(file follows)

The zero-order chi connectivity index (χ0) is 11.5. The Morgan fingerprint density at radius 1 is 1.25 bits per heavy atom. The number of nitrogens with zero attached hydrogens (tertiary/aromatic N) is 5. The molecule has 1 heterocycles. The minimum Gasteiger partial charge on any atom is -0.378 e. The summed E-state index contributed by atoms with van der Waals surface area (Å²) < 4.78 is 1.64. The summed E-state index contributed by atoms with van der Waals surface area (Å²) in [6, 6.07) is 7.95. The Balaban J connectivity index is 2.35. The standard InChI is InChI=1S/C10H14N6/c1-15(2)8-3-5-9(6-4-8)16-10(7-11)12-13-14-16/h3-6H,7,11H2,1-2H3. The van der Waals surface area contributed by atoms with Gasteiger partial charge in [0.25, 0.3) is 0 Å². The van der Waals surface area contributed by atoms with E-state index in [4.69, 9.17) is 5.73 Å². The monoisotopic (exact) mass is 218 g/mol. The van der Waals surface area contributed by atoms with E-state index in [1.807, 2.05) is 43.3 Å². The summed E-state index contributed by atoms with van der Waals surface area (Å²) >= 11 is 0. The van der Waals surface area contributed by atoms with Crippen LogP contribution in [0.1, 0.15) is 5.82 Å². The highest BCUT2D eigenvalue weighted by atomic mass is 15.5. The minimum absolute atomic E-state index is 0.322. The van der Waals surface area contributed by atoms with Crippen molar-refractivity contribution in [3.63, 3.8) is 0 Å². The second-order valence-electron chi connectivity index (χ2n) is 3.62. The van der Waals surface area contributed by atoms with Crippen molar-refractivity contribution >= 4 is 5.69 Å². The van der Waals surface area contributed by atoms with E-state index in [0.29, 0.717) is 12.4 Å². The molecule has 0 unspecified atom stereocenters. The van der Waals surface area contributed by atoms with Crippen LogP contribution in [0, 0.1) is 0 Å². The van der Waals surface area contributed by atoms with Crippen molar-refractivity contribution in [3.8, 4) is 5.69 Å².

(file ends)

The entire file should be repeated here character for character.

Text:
The zero-order chi connectivity index (χ0) is 11.5. The Morgan fingerprint density at radius 1 is 1.25 bits per heavy atom. The number of nitrogens with zero attached hydrogens (tertiary/aromatic N) is 5. The molecule has 1 heterocycles. The minimum Gasteiger partial charge on any atom is -0.378 e. The summed E-state index contributed by atoms with van der Waals surface area (Å²) < 4.78 is 1.64. The summed E-state index contributed by atoms with van der Waals surface area (Å²) in [6, 6.07) is 7.95. The Balaban J connectivity index is 2.35. The standard InChI is InChI=1S/C10H14N6/c1-15(2)8-3-5-9(6-4-8)16-10(7-11)12-13-14-16/h3-6H,7,11H2,1-2H3. The van der Waals surface area contributed by atoms with Gasteiger partial charge in [0.25, 0.3) is 0 Å². The van der Waals surface area contributed by atoms with E-state index in [4.69, 9.17) is 5.73 Å². The monoisotopic (exact) mass is 218 g/mol. The van der Waals surface area contributed by atoms with E-state index in [1.807, 2.05) is 43.3 Å². The summed E-state index contributed by atoms with van der Waals surface area (Å²) >= 11 is 0. The van der Waals surface area contributed by atoms with Crippen LogP contribution in [0.1, 0.15) is 5.82 Å². The highest BCUT2D eigenvalue weighted by atomic mass is 15.5. The minimum absolute atomic E-state index is 0.322. The van der Waals surface area contributed by atoms with Crippen molar-refractivity contribution in [3.63, 3.8) is 0 Å². The second-order valence-electron chi connectivity index (χ2n) is 3.62. The van der Waals surface area contributed by atoms with Crippen molar-refractivity contribution >= 4 is 5.69 Å². The van der Waals surface area contributed by atoms with E-state index in [0.29, 0.717) is 12.4 Å². The molecule has 0 unspecified atom stereocenters. The van der Waals surface area contributed by atoms with Crippen LogP contribution in [0, 0.1) is 0 Å². The van der Waals surface area contributed by atoms with Crippen molar-refractivity contribution in [3.8, 4) is 5.69 Å².